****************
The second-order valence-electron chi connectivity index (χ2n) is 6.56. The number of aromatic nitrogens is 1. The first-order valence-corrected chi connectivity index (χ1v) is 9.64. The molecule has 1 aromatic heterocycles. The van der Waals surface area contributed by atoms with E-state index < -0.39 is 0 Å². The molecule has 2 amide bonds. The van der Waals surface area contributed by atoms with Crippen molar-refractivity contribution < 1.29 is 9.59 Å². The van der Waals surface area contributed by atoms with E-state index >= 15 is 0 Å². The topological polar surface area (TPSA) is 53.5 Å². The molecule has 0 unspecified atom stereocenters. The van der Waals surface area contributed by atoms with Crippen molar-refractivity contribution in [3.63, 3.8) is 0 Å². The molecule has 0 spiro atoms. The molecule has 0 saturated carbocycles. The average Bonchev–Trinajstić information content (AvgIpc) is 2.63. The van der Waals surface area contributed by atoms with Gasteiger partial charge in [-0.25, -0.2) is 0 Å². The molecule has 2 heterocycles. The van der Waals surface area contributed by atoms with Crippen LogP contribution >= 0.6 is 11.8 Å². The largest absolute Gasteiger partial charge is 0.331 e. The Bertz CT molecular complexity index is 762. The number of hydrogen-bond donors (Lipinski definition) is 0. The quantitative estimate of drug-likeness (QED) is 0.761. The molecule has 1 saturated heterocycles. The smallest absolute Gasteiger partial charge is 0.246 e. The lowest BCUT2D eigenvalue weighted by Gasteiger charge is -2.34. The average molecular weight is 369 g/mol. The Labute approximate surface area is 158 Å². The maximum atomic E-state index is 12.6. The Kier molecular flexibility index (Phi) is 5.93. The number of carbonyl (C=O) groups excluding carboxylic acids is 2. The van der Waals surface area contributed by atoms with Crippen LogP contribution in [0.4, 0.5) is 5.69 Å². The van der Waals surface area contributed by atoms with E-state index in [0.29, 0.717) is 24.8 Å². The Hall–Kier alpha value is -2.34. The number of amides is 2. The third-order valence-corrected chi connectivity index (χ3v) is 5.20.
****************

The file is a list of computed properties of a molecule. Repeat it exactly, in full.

The second-order valence-electron chi connectivity index (χ2n) is 6.56. The number of aromatic nitrogens is 1. The first-order valence-corrected chi connectivity index (χ1v) is 9.64. The molecule has 1 aromatic heterocycles. The van der Waals surface area contributed by atoms with E-state index < -0.39 is 0 Å². The molecule has 2 amide bonds. The van der Waals surface area contributed by atoms with Crippen molar-refractivity contribution < 1.29 is 9.59 Å². The van der Waals surface area contributed by atoms with E-state index >= 15 is 0 Å². The topological polar surface area (TPSA) is 53.5 Å². The molecule has 0 unspecified atom stereocenters. The van der Waals surface area contributed by atoms with Crippen molar-refractivity contribution in [3.63, 3.8) is 0 Å². The molecule has 0 spiro atoms. The molecule has 0 saturated carbocycles. The average Bonchev–Trinajstić information content (AvgIpc) is 2.63. The van der Waals surface area contributed by atoms with Gasteiger partial charge in [-0.25, -0.2) is 0 Å². The molecule has 2 heterocycles. The van der Waals surface area contributed by atoms with Crippen LogP contribution >= 0.6 is 11.8 Å². The largest absolute Gasteiger partial charge is 0.331 e. The Bertz CT molecular complexity index is 762. The number of hydrogen-bond donors (Lipinski definition) is 0. The quantitative estimate of drug-likeness (QED) is 0.761. The molecule has 1 saturated heterocycles. The smallest absolute Gasteiger partial charge is 0.246 e. The lowest BCUT2D eigenvalue weighted by Gasteiger charge is -2.34. The average molecular weight is 369 g/mol. The Labute approximate surface area is 158 Å². The maximum atomic E-state index is 12.6. The Kier molecular flexibility index (Phi) is 5.93. The number of carbonyl (C=O) groups excluding carboxylic acids is 2. The van der Waals surface area contributed by atoms with Crippen LogP contribution in [0.4, 0.5) is 5.69 Å². The van der Waals surface area contributed by atoms with E-state index in [0.29, 0.717) is 24.8 Å². The Hall–Kier alpha value is -2.34. The number of amides is 2. The third-order valence-corrected chi connectivity index (χ3v) is 5.20.